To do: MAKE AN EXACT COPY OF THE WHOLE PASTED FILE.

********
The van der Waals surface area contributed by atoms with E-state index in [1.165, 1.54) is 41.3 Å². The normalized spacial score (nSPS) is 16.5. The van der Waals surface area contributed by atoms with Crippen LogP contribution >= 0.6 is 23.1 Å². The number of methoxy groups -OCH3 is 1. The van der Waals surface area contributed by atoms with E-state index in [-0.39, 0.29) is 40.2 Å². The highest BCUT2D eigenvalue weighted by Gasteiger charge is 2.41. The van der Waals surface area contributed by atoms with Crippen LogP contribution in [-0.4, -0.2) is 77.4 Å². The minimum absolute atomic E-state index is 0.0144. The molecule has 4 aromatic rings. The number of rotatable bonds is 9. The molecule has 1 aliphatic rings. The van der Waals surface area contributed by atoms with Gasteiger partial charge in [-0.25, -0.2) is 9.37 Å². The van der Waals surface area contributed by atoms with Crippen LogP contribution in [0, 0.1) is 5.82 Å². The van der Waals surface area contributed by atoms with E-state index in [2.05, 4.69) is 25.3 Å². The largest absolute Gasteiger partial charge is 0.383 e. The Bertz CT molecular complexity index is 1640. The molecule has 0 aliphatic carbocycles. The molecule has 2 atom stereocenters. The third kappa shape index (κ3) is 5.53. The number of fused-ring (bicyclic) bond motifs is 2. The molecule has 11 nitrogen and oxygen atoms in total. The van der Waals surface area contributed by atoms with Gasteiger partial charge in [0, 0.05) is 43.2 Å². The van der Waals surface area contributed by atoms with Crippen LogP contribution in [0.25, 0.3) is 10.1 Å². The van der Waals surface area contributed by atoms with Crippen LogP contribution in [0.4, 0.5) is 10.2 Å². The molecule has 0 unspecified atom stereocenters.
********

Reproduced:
The van der Waals surface area contributed by atoms with E-state index in [1.165, 1.54) is 41.3 Å². The normalized spacial score (nSPS) is 16.5. The van der Waals surface area contributed by atoms with Crippen LogP contribution >= 0.6 is 23.1 Å². The number of methoxy groups -OCH3 is 1. The van der Waals surface area contributed by atoms with E-state index in [-0.39, 0.29) is 40.2 Å². The highest BCUT2D eigenvalue weighted by Gasteiger charge is 2.41. The van der Waals surface area contributed by atoms with Crippen LogP contribution in [-0.4, -0.2) is 77.4 Å². The minimum absolute atomic E-state index is 0.0144. The molecule has 4 aromatic rings. The number of rotatable bonds is 9. The molecule has 1 aliphatic rings. The van der Waals surface area contributed by atoms with Gasteiger partial charge in [-0.25, -0.2) is 9.37 Å². The van der Waals surface area contributed by atoms with Crippen LogP contribution in [0, 0.1) is 5.82 Å². The van der Waals surface area contributed by atoms with E-state index in [2.05, 4.69) is 25.3 Å². The largest absolute Gasteiger partial charge is 0.383 e. The Bertz CT molecular complexity index is 1640. The molecule has 0 aliphatic carbocycles. The molecule has 2 atom stereocenters. The third kappa shape index (κ3) is 5.53. The number of fused-ring (bicyclic) bond motifs is 2. The molecule has 11 nitrogen and oxygen atoms in total. The van der Waals surface area contributed by atoms with Gasteiger partial charge in [0, 0.05) is 43.2 Å². The van der Waals surface area contributed by atoms with Crippen LogP contribution in [0.25, 0.3) is 10.1 Å². The van der Waals surface area contributed by atoms with Crippen LogP contribution in [0.4, 0.5) is 10.2 Å². The molecule has 0 unspecified atom stereocenters.